The TCE visitors were fitted with kimonos at a traditional shop in town, in preparation for taking part in a traditional tea ceremony. In addition, everyone was given a pair of geta, or Japanese wood flip flops, to wear with the kimono. The ceremony involves the preparation, serving, and drinking of matcha, presented in a meditative and ritualistic fashion. Details of the etiquette of early tea ceremonies are found in writings as old as the year 1103. Chinese methods of preparing powdered tea came to Japan with Zen Buddhism in 1191 by the monk Eisai. After the ceremony, the group enjoyed a boat ride, complete with fireworks.

Several students sit at a long table with their calligraphy work in front of them.

calligraphy workshop

Several traditional workshops were included in the itinerary. The first was shodō, or Japanese calligraphy. Students practiced their skills duplicating characters on newsprint, using several different brushes and black paint. Following was an origami workshop; this is the art of paper folding, most often associated with Japanese culture. The goal is to transform a flat square of paper into a finished product resembling an animal or object. The group started with the traditional paper crane and ended with a newspaper Samurai helmet, or kabuto. Traditional Japanese origami has been practiced since the Edo Period (1603–1867).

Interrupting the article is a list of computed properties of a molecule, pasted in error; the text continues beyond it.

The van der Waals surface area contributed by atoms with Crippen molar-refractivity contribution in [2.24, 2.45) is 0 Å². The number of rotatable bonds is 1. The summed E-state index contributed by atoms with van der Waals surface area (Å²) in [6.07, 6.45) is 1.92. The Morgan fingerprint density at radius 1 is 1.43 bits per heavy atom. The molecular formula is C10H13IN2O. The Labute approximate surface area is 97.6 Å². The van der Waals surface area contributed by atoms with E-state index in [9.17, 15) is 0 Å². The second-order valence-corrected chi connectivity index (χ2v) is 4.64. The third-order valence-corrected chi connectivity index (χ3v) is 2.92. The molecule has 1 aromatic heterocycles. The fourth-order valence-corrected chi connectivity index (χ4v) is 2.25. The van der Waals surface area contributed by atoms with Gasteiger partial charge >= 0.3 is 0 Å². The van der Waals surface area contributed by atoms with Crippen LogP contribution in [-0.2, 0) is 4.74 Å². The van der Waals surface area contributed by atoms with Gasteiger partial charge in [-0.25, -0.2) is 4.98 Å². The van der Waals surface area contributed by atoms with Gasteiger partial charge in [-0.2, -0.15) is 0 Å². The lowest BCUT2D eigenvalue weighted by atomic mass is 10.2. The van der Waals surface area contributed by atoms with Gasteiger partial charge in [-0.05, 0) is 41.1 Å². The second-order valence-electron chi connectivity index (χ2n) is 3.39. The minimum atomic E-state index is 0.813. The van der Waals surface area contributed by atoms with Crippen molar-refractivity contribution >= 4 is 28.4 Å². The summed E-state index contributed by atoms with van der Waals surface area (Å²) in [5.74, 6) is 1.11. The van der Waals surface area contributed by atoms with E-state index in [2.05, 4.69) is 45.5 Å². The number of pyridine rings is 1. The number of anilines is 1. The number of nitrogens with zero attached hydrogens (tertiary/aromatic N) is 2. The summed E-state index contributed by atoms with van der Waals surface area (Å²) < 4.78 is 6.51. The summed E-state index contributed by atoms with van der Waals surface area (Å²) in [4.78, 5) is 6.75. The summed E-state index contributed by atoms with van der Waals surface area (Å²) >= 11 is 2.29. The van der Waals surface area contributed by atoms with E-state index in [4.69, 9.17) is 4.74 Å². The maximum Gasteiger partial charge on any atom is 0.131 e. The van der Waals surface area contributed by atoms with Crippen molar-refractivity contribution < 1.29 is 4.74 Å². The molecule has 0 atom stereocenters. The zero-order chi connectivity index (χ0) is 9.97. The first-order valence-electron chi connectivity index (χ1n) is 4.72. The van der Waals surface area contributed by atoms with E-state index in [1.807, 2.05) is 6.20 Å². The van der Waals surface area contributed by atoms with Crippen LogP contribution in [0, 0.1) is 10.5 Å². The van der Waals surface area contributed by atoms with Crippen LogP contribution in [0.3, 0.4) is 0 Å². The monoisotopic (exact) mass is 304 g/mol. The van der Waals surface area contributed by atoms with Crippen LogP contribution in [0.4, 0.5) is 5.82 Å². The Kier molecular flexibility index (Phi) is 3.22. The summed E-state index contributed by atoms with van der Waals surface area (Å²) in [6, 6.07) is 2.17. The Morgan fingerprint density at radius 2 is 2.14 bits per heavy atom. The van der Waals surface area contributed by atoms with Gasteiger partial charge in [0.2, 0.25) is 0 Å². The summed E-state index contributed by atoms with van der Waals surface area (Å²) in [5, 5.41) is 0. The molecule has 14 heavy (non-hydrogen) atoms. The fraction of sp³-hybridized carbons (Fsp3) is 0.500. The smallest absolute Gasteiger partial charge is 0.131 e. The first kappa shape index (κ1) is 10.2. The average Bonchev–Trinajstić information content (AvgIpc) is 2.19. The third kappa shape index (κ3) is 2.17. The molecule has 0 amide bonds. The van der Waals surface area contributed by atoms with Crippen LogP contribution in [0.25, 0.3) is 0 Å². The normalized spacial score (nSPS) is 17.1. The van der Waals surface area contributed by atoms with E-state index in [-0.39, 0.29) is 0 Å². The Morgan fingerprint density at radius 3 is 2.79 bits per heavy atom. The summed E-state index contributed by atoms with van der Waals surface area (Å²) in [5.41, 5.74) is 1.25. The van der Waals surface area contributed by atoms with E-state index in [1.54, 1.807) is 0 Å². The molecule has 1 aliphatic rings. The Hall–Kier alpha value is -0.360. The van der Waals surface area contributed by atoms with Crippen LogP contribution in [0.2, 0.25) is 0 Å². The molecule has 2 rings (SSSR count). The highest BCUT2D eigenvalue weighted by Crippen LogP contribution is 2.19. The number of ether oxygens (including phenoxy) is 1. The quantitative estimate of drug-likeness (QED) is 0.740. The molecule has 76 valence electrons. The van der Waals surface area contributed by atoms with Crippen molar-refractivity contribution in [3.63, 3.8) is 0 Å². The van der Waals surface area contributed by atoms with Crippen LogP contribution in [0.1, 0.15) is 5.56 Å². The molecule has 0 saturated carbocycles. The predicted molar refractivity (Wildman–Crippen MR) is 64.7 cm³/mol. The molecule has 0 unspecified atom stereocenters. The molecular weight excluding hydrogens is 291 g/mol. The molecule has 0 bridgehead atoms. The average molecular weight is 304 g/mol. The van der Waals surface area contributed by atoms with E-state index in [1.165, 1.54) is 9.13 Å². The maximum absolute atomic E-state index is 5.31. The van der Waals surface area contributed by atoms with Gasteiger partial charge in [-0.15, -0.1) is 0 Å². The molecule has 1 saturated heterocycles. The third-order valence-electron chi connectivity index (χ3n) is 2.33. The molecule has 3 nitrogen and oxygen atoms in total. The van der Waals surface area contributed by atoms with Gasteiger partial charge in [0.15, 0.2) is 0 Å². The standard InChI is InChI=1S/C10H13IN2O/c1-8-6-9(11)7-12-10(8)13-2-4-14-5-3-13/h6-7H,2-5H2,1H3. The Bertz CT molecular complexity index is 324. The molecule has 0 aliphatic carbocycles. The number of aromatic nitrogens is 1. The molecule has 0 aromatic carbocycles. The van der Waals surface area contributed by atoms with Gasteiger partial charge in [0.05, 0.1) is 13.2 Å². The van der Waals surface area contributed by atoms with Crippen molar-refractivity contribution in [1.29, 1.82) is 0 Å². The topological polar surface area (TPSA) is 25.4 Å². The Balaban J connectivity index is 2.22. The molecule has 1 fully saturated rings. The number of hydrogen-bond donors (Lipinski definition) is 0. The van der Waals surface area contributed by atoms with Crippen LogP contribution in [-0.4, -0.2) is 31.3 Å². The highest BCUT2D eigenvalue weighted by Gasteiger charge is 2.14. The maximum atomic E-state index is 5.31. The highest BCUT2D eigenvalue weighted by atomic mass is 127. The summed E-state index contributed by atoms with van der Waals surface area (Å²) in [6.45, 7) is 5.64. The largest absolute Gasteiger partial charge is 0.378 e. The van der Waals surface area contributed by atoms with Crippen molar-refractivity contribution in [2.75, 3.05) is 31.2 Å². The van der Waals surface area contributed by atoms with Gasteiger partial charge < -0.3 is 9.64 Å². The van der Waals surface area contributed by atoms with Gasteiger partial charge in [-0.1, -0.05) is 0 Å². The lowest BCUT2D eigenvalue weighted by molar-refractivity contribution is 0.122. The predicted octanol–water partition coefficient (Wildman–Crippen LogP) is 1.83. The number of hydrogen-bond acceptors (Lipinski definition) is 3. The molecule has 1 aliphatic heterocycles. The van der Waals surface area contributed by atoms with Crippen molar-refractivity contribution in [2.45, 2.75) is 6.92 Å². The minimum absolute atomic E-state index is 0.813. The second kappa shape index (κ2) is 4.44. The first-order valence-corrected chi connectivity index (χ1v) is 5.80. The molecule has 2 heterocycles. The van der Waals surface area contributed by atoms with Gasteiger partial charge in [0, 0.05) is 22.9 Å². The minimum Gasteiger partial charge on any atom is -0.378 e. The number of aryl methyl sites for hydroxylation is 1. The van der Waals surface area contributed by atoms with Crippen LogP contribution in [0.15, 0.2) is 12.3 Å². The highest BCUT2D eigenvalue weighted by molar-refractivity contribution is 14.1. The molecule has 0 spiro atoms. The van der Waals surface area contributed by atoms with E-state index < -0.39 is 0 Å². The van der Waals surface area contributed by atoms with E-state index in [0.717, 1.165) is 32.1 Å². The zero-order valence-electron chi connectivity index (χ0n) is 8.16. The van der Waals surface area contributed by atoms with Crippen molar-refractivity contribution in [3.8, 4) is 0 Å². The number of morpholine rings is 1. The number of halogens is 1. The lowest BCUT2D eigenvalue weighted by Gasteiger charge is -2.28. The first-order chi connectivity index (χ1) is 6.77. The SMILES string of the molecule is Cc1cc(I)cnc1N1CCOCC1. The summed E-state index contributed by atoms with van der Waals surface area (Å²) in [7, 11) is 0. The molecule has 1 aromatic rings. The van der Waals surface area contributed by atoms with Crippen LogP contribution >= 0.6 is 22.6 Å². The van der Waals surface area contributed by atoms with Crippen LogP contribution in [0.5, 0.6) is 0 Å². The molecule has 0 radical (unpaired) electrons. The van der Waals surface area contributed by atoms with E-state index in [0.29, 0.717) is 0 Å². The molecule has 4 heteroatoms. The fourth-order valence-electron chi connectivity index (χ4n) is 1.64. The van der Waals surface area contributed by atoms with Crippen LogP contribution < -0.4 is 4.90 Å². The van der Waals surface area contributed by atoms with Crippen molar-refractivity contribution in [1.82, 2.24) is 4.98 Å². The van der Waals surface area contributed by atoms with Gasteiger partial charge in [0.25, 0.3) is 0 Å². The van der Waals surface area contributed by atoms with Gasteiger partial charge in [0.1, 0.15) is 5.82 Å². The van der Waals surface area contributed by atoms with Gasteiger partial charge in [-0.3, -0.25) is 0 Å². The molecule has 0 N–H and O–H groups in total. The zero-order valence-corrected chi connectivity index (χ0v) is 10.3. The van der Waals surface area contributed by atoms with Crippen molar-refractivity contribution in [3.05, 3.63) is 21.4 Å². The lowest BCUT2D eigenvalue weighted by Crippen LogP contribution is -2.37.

The third workshop took place later in the week and involved the practice of furoshiki. It was taught in a community civic center, which had a large digital display of real time energy consumption in its lobby. Originally meaning “bath cloth,” the furoshiki’s origin was likely during the Edo Period, in the traditional sentō, or bathhouse. The bather would stand on a specific cloth to undress, and then wrap his or her clothing in the cloth, to avoid a mix up of clothing with other bathers. It grew into a way for merchants to transport goods and is now largely used as a means of gift-wrapping. Modern furoshiki can be made of a variety of fabrics, including silk, cotton, rayon, and nylon. There are no standard sizes; they can range from hand sized to that of a bedsheet. Furoshiki went out of fashion with the advent of the plastic shopping bag; however, it is recently enjoying a renewal as a way of cutting down on plastic and helping the environment. Commonly used to transport lunch boxes, or bento, they double as a tablecloth for the meal.